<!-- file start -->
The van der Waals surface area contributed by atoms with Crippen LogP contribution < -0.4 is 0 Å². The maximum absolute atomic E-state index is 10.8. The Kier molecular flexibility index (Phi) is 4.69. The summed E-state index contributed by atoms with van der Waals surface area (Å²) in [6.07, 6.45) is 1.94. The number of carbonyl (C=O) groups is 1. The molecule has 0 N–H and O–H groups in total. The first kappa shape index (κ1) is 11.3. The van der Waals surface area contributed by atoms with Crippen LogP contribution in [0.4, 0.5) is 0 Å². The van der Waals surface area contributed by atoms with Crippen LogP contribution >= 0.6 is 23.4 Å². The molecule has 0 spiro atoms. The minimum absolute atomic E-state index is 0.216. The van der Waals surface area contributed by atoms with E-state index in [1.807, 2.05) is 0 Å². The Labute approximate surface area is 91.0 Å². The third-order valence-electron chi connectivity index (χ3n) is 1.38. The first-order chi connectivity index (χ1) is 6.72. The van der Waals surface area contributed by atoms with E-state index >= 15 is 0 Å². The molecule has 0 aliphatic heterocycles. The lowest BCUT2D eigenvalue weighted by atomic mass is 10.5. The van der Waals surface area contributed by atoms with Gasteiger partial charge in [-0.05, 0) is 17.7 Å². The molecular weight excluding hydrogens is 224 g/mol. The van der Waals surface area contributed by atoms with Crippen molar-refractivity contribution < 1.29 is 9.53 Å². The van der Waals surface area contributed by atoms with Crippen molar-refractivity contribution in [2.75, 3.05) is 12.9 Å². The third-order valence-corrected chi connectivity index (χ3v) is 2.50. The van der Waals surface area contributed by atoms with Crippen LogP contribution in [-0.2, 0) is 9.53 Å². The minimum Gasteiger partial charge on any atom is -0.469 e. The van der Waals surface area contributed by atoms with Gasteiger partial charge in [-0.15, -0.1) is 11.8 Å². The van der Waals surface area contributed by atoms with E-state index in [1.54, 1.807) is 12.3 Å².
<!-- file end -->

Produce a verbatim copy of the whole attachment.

The van der Waals surface area contributed by atoms with Crippen LogP contribution < -0.4 is 0 Å². The maximum absolute atomic E-state index is 10.8. The Kier molecular flexibility index (Phi) is 4.69. The summed E-state index contributed by atoms with van der Waals surface area (Å²) in [6.07, 6.45) is 1.94. The number of carbonyl (C=O) groups is 1. The molecule has 0 N–H and O–H groups in total. The first kappa shape index (κ1) is 11.3. The van der Waals surface area contributed by atoms with Crippen LogP contribution in [0.4, 0.5) is 0 Å². The van der Waals surface area contributed by atoms with Crippen LogP contribution >= 0.6 is 23.4 Å². The molecule has 0 spiro atoms. The minimum absolute atomic E-state index is 0.216. The van der Waals surface area contributed by atoms with E-state index in [1.807, 2.05) is 0 Å². The Labute approximate surface area is 91.0 Å². The third-order valence-electron chi connectivity index (χ3n) is 1.38. The first-order chi connectivity index (χ1) is 6.72. The van der Waals surface area contributed by atoms with E-state index >= 15 is 0 Å². The molecule has 0 aliphatic heterocycles. The lowest BCUT2D eigenvalue weighted by atomic mass is 10.5. The van der Waals surface area contributed by atoms with Gasteiger partial charge in [-0.05, 0) is 17.7 Å². The molecular weight excluding hydrogens is 224 g/mol. The van der Waals surface area contributed by atoms with Crippen molar-refractivity contribution < 1.29 is 9.53 Å². The van der Waals surface area contributed by atoms with Crippen molar-refractivity contribution in [2.75, 3.05) is 12.9 Å². The third-order valence-corrected chi connectivity index (χ3v) is 2.50. The van der Waals surface area contributed by atoms with Crippen LogP contribution in [-0.2, 0) is 9.53 Å². The minimum Gasteiger partial charge on any atom is -0.469 e. The van der Waals surface area contributed by atoms with Gasteiger partial charge in [-0.15, -0.1) is 11.8 Å². The van der Waals surface area contributed by atoms with E-state index in [1.54, 1.807) is 12.3 Å².